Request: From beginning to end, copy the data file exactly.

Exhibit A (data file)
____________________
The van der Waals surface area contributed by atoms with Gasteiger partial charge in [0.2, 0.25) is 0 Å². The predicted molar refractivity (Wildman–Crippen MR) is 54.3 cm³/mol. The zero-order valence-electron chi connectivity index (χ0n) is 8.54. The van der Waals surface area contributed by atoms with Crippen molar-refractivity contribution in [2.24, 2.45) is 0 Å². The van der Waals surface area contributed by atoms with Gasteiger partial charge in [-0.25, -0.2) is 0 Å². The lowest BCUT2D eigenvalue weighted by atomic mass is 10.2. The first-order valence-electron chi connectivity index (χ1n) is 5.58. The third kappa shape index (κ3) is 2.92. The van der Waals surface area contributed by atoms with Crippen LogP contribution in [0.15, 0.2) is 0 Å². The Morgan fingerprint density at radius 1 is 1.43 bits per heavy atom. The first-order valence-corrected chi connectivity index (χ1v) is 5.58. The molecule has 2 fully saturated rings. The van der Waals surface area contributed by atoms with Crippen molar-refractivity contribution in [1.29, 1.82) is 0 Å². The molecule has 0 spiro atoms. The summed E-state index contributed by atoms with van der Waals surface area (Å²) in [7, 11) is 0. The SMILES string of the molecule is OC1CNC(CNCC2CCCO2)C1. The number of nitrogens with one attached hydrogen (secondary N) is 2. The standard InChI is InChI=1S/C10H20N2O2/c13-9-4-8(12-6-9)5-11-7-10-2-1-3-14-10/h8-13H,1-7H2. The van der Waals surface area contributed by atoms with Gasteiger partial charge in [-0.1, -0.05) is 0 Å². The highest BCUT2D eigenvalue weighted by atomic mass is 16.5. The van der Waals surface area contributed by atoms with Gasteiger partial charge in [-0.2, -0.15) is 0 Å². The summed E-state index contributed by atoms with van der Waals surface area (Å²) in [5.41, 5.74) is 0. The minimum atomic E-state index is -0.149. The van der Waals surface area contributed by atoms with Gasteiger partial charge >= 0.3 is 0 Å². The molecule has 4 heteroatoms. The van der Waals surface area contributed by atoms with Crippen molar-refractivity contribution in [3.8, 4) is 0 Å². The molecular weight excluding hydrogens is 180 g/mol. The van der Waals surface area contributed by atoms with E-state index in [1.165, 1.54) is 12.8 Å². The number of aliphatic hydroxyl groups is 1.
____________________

The van der Waals surface area contributed by atoms with Gasteiger partial charge in [0.2, 0.25) is 0 Å². The predicted molar refractivity (Wildman–Crippen MR) is 54.3 cm³/mol. The zero-order valence-electron chi connectivity index (χ0n) is 8.54. The van der Waals surface area contributed by atoms with Crippen molar-refractivity contribution in [2.24, 2.45) is 0 Å². The van der Waals surface area contributed by atoms with Gasteiger partial charge in [-0.25, -0.2) is 0 Å². The lowest BCUT2D eigenvalue weighted by atomic mass is 10.2. The first-order valence-electron chi connectivity index (χ1n) is 5.58. The third kappa shape index (κ3) is 2.92. The van der Waals surface area contributed by atoms with Crippen LogP contribution in [0.15, 0.2) is 0 Å². The Morgan fingerprint density at radius 1 is 1.43 bits per heavy atom. The first-order valence-corrected chi connectivity index (χ1v) is 5.58. The molecule has 2 fully saturated rings. The van der Waals surface area contributed by atoms with Crippen molar-refractivity contribution in [1.29, 1.82) is 0 Å². The molecule has 0 spiro atoms. The summed E-state index contributed by atoms with van der Waals surface area (Å²) in [7, 11) is 0. The SMILES string of the molecule is OC1CNC(CNCC2CCCO2)C1. The number of nitrogens with one attached hydrogen (secondary N) is 2. The standard InChI is InChI=1S/C10H20N2O2/c13-9-4-8(12-6-9)5-11-7-10-2-1-3-14-10/h8-13H,1-7H2. The van der Waals surface area contributed by atoms with Gasteiger partial charge in [-0.1, -0.05) is 0 Å². The highest BCUT2D eigenvalue weighted by atomic mass is 16.5. The van der Waals surface area contributed by atoms with Gasteiger partial charge in [-0.2, -0.15) is 0 Å². The summed E-state index contributed by atoms with van der Waals surface area (Å²) in [5.41, 5.74) is 0. The minimum atomic E-state index is -0.149. The van der Waals surface area contributed by atoms with Gasteiger partial charge >= 0.3 is 0 Å². The molecule has 4 heteroatoms. The van der Waals surface area contributed by atoms with Crippen molar-refractivity contribution in [3.8, 4) is 0 Å². The molecular weight excluding hydrogens is 180 g/mol. The van der Waals surface area contributed by atoms with E-state index in [1.165, 1.54) is 12.8 Å². The number of aliphatic hydroxyl groups is 1.